Artibus et Historiae no. 62 (XXXI)

2010, ISSN 0391-9064

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THOMAS DACOSTA KAUFMANN - The Festival Designs of Jacopo Strada Reconsidered


Jacopo Strada (1515–1588) is probably best known for his concern with antiquarianism and architecture. But like many other artists, scholars, and entrepreneurs of his day, Strada had interests that may be described as encyclopedic, ranging from his effort to compile a polyglot dictionary, to his assembling books of designs for goldsmiths’ works, to his compilation of a book on mills. Many of these interests were represented in a large corpus of drawings, some of which Strada had collected from a number of important sources, including the workshops of Perino del Vaga and Giulio Romano, and which along with these original drawings consisted mainly of drawings after his own designs, largely known from multiple copies, either made by himself or by assistants or others he commissioned to do the work. Strada’s corpus served in the preparation of manuscripts made by his workshop and by other draftsmen that were presented to illustrious patrons, what Strada called libri di disegni; they also were intended to be the basis for an immense project to publish a series of books on a variety of subjects. Among these drawings are designs for costumes and related trappings for animals; some woodcuts that can be demonstrated to have been made after Strada’s inventions also represent his festival designs.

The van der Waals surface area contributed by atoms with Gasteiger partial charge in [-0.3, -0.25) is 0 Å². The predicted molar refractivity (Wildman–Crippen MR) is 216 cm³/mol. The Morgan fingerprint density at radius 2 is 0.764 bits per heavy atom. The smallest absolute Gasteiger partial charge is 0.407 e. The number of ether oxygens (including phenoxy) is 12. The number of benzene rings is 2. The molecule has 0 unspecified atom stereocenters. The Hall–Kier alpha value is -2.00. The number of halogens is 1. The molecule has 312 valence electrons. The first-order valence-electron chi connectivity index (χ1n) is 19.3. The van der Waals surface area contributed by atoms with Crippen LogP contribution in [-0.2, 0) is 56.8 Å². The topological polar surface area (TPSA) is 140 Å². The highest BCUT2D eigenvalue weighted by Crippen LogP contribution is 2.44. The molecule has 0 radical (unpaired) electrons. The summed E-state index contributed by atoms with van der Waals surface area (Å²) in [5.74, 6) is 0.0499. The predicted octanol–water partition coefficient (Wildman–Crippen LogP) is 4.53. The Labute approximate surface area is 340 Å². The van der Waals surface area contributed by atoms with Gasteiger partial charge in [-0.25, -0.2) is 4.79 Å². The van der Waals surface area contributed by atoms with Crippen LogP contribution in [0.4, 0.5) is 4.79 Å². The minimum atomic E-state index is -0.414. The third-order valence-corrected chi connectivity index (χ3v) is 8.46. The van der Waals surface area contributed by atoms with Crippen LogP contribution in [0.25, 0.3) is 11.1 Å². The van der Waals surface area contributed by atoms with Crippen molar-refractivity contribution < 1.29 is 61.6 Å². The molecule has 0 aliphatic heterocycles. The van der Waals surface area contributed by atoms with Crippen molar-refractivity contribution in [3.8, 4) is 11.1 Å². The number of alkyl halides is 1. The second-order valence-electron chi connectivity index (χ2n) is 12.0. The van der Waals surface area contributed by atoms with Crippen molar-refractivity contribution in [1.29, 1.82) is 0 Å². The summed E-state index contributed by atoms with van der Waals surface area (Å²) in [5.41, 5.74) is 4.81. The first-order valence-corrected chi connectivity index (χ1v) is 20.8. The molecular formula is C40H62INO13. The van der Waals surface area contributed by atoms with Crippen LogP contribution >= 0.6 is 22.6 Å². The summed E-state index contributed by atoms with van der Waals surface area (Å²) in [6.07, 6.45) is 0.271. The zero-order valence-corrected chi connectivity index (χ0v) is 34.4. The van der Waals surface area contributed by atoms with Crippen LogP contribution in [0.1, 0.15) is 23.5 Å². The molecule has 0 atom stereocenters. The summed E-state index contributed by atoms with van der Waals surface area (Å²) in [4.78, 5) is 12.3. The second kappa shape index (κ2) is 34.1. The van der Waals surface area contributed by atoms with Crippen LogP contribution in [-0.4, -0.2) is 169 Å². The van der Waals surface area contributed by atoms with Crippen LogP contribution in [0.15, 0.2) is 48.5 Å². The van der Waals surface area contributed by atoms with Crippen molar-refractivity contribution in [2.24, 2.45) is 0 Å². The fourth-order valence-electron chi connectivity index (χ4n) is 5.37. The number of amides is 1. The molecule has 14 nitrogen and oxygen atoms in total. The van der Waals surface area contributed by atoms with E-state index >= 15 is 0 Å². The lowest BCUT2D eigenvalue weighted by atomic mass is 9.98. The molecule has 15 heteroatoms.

A volume in the manuscript collections of the Österreichische Nationalbibliothek, Vienna, provides the most direct evidence for Strada’s engagement in various sorts of festivities, including processions, dance, fireworks, banquets, musical performances, as well as tournaments, frequently held at the Habsburg courts in Central Europe during the sixteenth century. The manuscript contains drawings for costumes that are executed in pen and brown ink, many with brown wash, and in eight cases with watercolor. Since the discovery and first publication of the festival drawings in Vienna over thirty years ago, these designs have occasionally been described or mentioned in subsequent scholarship on Strada, and have been noted in relation to the prints by Amman. They have often been associated in particular with a tournament held in Vienna in 1571. A recent publication of some documents from the Mantuan archives allows for a general revision of the assessment and attribution of Strada’s festival designs.

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